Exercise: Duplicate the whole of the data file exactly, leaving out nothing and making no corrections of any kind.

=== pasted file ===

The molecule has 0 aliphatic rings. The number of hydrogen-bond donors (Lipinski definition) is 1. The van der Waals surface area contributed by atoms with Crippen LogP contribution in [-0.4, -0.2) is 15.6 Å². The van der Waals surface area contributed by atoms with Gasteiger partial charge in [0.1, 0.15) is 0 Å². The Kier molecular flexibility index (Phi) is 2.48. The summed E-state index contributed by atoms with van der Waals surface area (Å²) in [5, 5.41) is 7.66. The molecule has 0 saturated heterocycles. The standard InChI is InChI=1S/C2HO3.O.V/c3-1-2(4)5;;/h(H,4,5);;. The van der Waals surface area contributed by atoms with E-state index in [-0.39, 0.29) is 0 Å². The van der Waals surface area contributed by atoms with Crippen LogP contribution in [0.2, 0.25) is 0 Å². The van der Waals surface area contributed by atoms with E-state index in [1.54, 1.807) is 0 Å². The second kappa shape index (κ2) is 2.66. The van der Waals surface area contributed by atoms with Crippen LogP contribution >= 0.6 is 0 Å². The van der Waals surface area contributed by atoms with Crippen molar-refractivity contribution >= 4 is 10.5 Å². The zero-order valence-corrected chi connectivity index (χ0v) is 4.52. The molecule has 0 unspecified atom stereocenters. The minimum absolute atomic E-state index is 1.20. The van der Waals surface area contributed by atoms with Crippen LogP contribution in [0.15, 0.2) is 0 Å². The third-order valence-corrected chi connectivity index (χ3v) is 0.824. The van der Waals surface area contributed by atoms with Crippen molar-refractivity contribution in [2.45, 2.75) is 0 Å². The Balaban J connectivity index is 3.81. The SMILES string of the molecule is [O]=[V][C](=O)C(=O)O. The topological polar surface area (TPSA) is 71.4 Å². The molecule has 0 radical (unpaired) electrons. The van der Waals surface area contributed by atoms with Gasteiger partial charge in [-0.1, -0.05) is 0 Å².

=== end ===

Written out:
The molecule has 0 aliphatic rings. The number of hydrogen-bond donors (Lipinski definition) is 1. The van der Waals surface area contributed by atoms with Crippen LogP contribution in [-0.4, -0.2) is 15.6 Å². The van der Waals surface area contributed by atoms with Gasteiger partial charge in [0.1, 0.15) is 0 Å². The Kier molecular flexibility index (Phi) is 2.48. The summed E-state index contributed by atoms with van der Waals surface area (Å²) in [5, 5.41) is 7.66. The molecule has 0 saturated heterocycles. The standard InChI is InChI=1S/C2HO3.O.V/c3-1-2(4)5;;/h(H,4,5);;. The van der Waals surface area contributed by atoms with E-state index in [-0.39, 0.29) is 0 Å². The van der Waals surface area contributed by atoms with Crippen LogP contribution in [0.2, 0.25) is 0 Å². The van der Waals surface area contributed by atoms with E-state index in [1.54, 1.807) is 0 Å². The second kappa shape index (κ2) is 2.66. The van der Waals surface area contributed by atoms with Crippen LogP contribution >= 0.6 is 0 Å². The van der Waals surface area contributed by atoms with Crippen molar-refractivity contribution >= 4 is 10.5 Å². The zero-order valence-corrected chi connectivity index (χ0v) is 4.52. The molecule has 0 unspecified atom stereocenters. The minimum absolute atomic E-state index is 1.20. The van der Waals surface area contributed by atoms with Crippen LogP contribution in [0.15, 0.2) is 0 Å². The third-order valence-corrected chi connectivity index (χ3v) is 0.824. The van der Waals surface area contributed by atoms with Crippen molar-refractivity contribution in [2.45, 2.75) is 0 Å². The Balaban J connectivity index is 3.81. The SMILES string of the molecule is [O]=[V][C](=O)C(=O)O. The topological polar surface area (TPSA) is 71.4 Å². The molecule has 0 radical (unpaired) electrons. The van der Waals surface area contributed by atoms with Gasteiger partial charge in [-0.1, -0.05) is 0 Å².